Second, the size of EU companies should reflect that the size of markets has become global. This is particularly true given the systemic competition between Europe’s open and liberal market and China’s state-backed economy, where the government forces firms to merge to gain needed scale, and then lavishes generous subsidies on them to go out and crush foreign competitors. Believing that Europe can effectively compete without scale is wishful thinking and denies EU history. Some of Europe’s most successful commercial companies such as Airbus could not have been created under current competition rules. Commissioner Vestager’s recent decision to block the Siemens-Alstom merger deal to compete against Chinese high speed rail goliath CRRC, ignoring the calls of France and Germany, suggests that EU policymakers would rather focus on short-term consumer welfare than longer term EU economic welfare, because without scale, the EU’s share of the global high-speed rail market will continue to shrink. China’s Made in China 2025 plan, which targets most advanced industries for global dominance means that strong and large high-tech European champions would be a critical asset to credibly compete against China.
Third, European regulators continue to use competition policy to pursue objectives unrelated to competition. Germany’s competition authority recently asserted that Facebook’s data practices are abusive because of its market dominance and prohibited Facebook from combining and using user data from different sources. This decision sets a precedent that could further limit the ability for digital platforms to share data—which they need, in order to scale and compete. Such choices may inspire EU policymakers to use competition policy to interfere in other areas for purposes other than competition. But deploying competition policy as an economic “Swiss army knife,” such as to address consumer data protection, would create overlapping and duplicative rules and introduce further constraints, complexity, and confusion for regulators, businesses, and consumers. This would further hold back innovation and Europe’s growth in the digital economy.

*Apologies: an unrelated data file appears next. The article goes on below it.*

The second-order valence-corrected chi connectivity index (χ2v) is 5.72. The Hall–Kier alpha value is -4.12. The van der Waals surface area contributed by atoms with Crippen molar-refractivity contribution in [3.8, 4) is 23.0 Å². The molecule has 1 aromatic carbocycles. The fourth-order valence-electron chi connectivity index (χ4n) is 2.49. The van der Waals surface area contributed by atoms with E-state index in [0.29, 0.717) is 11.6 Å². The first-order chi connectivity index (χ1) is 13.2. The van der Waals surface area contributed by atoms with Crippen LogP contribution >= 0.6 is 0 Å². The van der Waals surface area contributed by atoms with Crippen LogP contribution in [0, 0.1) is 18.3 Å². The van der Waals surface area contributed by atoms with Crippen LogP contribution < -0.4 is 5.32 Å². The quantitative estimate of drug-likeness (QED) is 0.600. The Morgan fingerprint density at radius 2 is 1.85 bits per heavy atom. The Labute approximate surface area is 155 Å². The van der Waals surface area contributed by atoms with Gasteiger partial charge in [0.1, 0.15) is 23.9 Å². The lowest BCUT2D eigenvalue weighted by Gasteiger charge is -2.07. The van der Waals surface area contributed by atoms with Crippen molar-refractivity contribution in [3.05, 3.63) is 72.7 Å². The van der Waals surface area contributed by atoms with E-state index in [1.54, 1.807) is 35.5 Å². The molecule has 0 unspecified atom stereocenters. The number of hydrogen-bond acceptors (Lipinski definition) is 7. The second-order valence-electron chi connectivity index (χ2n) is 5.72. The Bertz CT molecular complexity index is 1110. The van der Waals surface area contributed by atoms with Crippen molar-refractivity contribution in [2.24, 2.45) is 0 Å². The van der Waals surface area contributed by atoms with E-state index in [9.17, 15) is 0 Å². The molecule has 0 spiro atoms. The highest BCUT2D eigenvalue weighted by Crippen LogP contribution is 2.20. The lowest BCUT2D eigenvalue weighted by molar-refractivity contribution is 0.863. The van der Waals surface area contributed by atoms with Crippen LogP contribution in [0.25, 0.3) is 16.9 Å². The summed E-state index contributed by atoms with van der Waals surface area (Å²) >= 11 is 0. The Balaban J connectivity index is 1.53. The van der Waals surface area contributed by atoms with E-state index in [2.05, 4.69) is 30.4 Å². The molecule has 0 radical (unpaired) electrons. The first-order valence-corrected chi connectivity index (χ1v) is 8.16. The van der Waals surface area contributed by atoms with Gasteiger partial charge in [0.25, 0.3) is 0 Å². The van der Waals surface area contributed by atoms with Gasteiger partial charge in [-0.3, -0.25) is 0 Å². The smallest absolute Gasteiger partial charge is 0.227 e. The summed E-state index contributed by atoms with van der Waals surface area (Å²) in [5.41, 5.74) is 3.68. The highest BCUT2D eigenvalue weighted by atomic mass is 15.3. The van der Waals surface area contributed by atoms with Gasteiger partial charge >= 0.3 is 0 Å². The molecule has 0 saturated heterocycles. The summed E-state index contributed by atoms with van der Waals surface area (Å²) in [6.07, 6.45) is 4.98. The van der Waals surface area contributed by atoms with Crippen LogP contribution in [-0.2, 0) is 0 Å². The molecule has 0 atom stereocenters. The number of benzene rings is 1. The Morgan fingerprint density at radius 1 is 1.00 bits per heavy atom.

Plans to transform the EU competition policy framework will be part of the Juncker Commission’s legacy to the next Commission, and will be clarified in April with the release of a report by three appointed experts. But many already expect that EU competition authorities will follow up with ideas to push through with premature, overly prescriptive regulations, and sector-specific rules—which, ironically contradicting the core objectives of competition policy, would stifle innovation in Europe and the growth of its digital economy. The challenges facing the EU are significant across a host of fronts, and effectively responding to them requires fresh thinking. As a new Parliament and Commission take office later this year, there is no better place to start this process than with a new approach to competition policy, grounded not in the 20th century continental industrial economy but in the 21st century global innovation economy.
Senior Policy Analyst,
Center for Data Innovation,
Information Technology and Innovation Foundation (ITIF) Eline Chivot is a senior policy analyst at ITIF's Center for Data Innovation. Based in Brussels, Eline focuses on European technology policy issues and on how policymakers can promote digital innovation in the EU. Prior to joining the Center for Data Innovation, Eline Chivot worked for several years in the Netherlands as policy analyst in a leading think tank, where her work included research projects on defense, security and economic policy issues. More recently, Eline worked at one of Brussels’ largest trade associations and managed its relations with representatives of the digital tech industry in Europe and beyond. Eline received Masters degrees including from Sciences Po in France, in political science, economics, strategic management, and business administration.